My surgeon, Dr. Shizou Mukai, did a post-op exam yesterday and pronounced the vitrectomy a success. No serious pain, the eye is a little “insulted” and red, but he was pleased that the retina is now reattached.
The procedure was done under local anesthetic with a nerve block on the eye. I have no idea what occurred, only what I could hear between the surgeons and the attending fellows. I tried to lay very still under the drape and listen to their discussion — tuned into any inflection of concern in their voices. It seems there were multiple tears. As best I can fathom, an instrument was inserted into the eye and some, if not all of the vitreous humor — the jelly-like substance the consistency of an egg white — was removed. A green spectrum laser was used to “spot weld” the tears in the retina close. A lot of discussion ensued as they tried to detect and insure they got all the tears sealed.
What caused the tears and failure of the retina? As one ages the consistency of the vitreous humor changes and it begins to adhere to the retinal wall. Changes in pressure, etc. cause the fluid to tug at the surface of the retina. Eventually, if conditions are wrong, it causes tears. Dr. Mukai demonstrates this by placing a piece of tape on a tissue and pulling, causing a horseshoe shaped tear.
I am very weak-eyed by nature and have a genetic predisposition to bad eyesight. I started wearing glasses when I was 12 and had to give up playing hockey goalie when I was 15 when the word got out in the league that I could be scored on by making a simple slapshot at mid-ice. The embarrassment forced me to switch to wrestling. Any way, extreme myopia and a history of cataract surgery both combine to increase the risk of retina detachment. In 2005 I went to my opthamologist looking for new glasses because highway signs seemed a little blurry and my spectacle were scratched. The glasses were fine – I had a clouded cornea at a very young age. Extraordinarily young age, and the doctors were convinced some exposure to hazardous chemicals, even steroids were to blame. My theory is a youth spent on the water as a sailing instructor and deckhand without sunglasses cooked my eyes to a crisp. Whatever the cause, I was fortunate to have the connections to get me into the best eye hospital in the world and the cataract procedure went off without a hitch.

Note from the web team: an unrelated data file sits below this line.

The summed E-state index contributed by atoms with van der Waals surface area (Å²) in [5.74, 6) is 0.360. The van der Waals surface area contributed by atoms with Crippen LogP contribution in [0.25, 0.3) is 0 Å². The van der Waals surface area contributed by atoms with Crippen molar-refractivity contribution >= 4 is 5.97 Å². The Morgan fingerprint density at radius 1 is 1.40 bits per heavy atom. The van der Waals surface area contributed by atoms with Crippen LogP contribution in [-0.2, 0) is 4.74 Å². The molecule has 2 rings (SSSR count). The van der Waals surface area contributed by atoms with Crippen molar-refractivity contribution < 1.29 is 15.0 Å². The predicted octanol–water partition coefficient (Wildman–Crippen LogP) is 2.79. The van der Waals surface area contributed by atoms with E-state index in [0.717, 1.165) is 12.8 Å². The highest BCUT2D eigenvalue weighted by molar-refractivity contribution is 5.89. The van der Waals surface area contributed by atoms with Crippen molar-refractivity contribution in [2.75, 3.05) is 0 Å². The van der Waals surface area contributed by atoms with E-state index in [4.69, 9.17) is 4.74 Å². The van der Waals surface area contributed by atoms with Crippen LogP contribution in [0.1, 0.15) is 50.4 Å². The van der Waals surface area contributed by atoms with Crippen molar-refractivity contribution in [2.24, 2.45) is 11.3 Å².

Three weeks ago, while standing in my kitchen, I witnessed the tearing of the retina — or the aftermath — when I thought I saw a fly on the counter. I actually reached for a fly swatter. There was no fly. What I was seeing was a fragment from the retina floating in my eye. If I had gone to the doctor then I would have gone immediately into surgery to repair the tear.
Instead I went to China. The floaters went away. I didn’t think twice about the “fly” incident. Then last week, a little sick from some Chinese food or the water, or both, I woke up Wednesday morning with a severe migraine. The eye was then filled with flashes of light and little champagne bubbles. Once again I knew something was wrong, but stupid stoic I am, I did nothing. Too busy, I told myself.
Thursday last week. No migraine. Friday, I woke with a new migraine and discovered something new in my eye. A small quarter circle of grey in the corner, near the tear, duct, opaque and fluid, like a spot of grey oil paint floating in my eye.
I told myself it would go away.
Saturday, as we rode out the brush with Hurricane Danny, I asked my best friend, a surgeon, to look at my eye. The grey circle was growing and there was no denying I was losing my vision. I thought I might be having a stroke or aneurysm. Ted Kennedy’s brain tumor was on my mind. I was worried.
Doctors have a great line. “If you hear hoofbeats don’t think zebras.” And my friend hewed right to Occam’s Razor which always defaults to the simplest explanation. He said, “No stroke. That’s the eye that had cataract surgery. It’s probably something involving the artificial lens implant. Go to Boston — to Mass Eye and Ear.”
So Sunday I went to the emergency room at MEEI and the diagnosed was made. Tuesday I was sitting in the exam chair being seen by Dr. Mukai, and to my great happiness he said, “I can operate tomorrow.”
And so he did. Now I have six weeks at home, working by PC and phone. No flying.
Ten minutes ago I lifted the patch and looked down at my hand. There are no blind spots anywhere in my eye. I am happy man and very grateful to all who sent their good wishes. I hope you never experience the feeling of losing an eye.